How to transition from Flash to HTML5 playback in one fast, bold step

Sept. 30, 2015

The problem with Flash Player is that it is insecure (remember when Mozilla even disabled it for a couple of days in July due to vulnerabilities), but also a resource-hog with an uncertain future. Not only did Google roll out a fix "intelligently" blocking auto-playing Flash elements in Chrome by default, but Facebook’s new chief security officer Alex Stamos called for Adobe to "announce an end-of-life date for Flash" after the July fiasco.

The problem with moving away from Flash and towards clean, plugin-free HTML5 video playback is that this migration will likely require a considerable change in your current setup (encoding, choice of player) - not to mention that MPEG-DASH is in some danger of losing momentum due to MPEG LA’s patent pool.

That’s not entirely true.

If you believe that switching to HTML5 and adopting MPEG-DASH are invariably linked and together pave the only viable way to leave Flash behind, this article will definitely expand your options.

From Flash to HTML5 wtih Viblast

Let’s start here: do you already carry HLS streams - or are planning to move to HLS from RTMP in the short-term? Great then - you are fully equipped to make one fast, bold move to HTML5 and quit Flash. How? By making use of native plugin-free HLS playback in HTML5. The best thing is that this innovative implementation is viable through the of use currently existing and tested modern software technology (HTML5/MSE), not through hacks and patches.

What we’ve established so far:

  • You do not necessarily have to adopt MPEG-DASH if you want to close the page on Flash and stream video in pure HTML5.
  • Instead, you can serve your HLS streams in HTML5 natively.

Migrate to HTML5 from Flash with Viblast Player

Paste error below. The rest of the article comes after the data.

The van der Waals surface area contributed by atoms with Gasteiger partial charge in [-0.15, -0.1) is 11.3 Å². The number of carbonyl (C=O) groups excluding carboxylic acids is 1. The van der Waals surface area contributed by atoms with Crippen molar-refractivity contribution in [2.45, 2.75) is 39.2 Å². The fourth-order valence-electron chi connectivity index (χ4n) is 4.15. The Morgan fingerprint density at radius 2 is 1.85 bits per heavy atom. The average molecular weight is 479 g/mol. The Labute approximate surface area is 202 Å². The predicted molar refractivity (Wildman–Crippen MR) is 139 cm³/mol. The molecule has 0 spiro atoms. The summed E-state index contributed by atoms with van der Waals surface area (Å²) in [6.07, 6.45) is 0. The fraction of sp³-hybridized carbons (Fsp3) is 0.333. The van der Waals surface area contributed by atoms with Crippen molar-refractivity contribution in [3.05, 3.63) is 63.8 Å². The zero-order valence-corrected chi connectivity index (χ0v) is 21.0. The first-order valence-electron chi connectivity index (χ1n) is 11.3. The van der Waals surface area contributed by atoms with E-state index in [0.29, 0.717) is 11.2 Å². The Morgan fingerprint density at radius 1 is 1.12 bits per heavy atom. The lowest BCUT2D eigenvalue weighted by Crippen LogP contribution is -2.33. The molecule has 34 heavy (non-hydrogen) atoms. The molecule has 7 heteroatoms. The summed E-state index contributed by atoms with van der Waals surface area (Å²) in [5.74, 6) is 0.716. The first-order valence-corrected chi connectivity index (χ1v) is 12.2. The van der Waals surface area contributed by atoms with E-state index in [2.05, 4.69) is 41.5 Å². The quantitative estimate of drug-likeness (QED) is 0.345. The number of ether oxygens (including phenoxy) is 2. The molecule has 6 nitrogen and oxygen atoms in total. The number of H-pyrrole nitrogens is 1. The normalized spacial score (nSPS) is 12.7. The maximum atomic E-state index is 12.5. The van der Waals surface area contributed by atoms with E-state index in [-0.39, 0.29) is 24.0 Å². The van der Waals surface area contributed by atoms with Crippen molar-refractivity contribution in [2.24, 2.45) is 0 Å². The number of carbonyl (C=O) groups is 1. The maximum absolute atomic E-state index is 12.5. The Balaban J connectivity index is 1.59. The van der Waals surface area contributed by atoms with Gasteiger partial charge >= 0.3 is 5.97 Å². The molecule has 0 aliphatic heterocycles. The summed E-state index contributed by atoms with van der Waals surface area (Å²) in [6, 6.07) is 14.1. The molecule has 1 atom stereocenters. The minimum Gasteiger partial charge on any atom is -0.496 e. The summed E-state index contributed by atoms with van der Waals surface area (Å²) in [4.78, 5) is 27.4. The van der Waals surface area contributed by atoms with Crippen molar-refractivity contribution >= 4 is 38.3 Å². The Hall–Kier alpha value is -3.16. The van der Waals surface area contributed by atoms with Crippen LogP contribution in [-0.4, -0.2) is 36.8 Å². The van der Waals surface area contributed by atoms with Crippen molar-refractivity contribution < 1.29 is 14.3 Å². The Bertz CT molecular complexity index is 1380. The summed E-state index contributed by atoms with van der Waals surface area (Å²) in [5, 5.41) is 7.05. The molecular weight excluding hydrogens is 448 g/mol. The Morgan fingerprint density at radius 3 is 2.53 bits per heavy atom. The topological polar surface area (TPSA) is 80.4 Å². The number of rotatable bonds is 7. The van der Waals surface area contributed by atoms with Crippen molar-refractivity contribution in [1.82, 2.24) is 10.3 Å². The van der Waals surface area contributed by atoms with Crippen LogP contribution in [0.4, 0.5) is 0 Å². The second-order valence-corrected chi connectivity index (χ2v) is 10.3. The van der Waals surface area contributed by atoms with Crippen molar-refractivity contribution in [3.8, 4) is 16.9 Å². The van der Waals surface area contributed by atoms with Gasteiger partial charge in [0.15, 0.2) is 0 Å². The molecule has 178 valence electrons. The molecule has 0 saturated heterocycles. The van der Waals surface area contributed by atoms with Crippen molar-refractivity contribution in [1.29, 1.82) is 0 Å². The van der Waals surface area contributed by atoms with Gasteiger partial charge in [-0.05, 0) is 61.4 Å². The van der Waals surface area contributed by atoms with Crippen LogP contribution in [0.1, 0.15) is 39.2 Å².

A skeptic might think such an implementation will capture roughly 3.58% of the browser support one requires. It is actually much closer to 100 percent: currently, all modern browsers support MSE, which is the only requirement for native HLS playback in HTML5. 

How to play HLS in HTML5 - the final piece of the puzzle

If you’ve stayed with us this far, you probably have one major question left: how can HLS be played in HTML5 without a plugin? 

There are a couple of answers to this, but we can only recommend the one we know best and whose performance we are personally responsible for: Viblast Player.

What Viblast Player brings to the table is smooth, production-quality HTML5 playback of HLS (and MPEG-DASH, should you need it) across the most popular browsers. No Flash in sight. 

How long and complex is the integration process? It is neither long, nor complex. Being a player engine rather than a fully-fledged player (no UI/UX components), Viblast Player can easily extend your current player of choice without the need for replacing it. Viblast Player is pluggable into JW Player, Flowplayer, video.js and into custom-built HTML5-based players.

This solution is relatively little known as it was not possible until MSE became widely adopted. MSE is a W3C specification that allows JavaScript to generate media streams for playback, which enables such things as adaptive media streaming, live streaming and splicing videos, for example. What HLS-capable HTML5 players do via MSE is download audio and video content, change the container format, making it suitable for MSE, and feed it into the video tag or into another player for playback.

The key point here is: switching from Flash to HTML5 playback is really just a step away. 

A few words on browser support

All modern browsers but Firefox currently support MSE. However, if you start your migration to HTML5 via HLS now, you will be ready for production by November 3 (and will have fully tested the whole implementation four times over). This is Mozilla’s official date for including universal MSE support in Firefox. The beta version of the release in question, Firefox 42, has this functionality working already. After Firefox’s long-awaited update in November, HLS will be playable natively in over 90 percent of the world’s browsers - with the sad exception of Internet Explorer <11 and IE users on Windows <8.

In essence

HTML5 is undoubtedly the answer, and MPEG-DASH is likely to become the answer’s skillful, slick sidekick. However, until you are ready to make the jump to MPEG-DASH, you do not have to be tied down to Flash and all its shortcomings. Making use of the widely-used HLS format, you can enter the HTML5 era without having to change more than a few lines of code. How was that possible again? By making Viblast Player your skillful, slick sidekick.


Author: Nora Georgieva, Business Development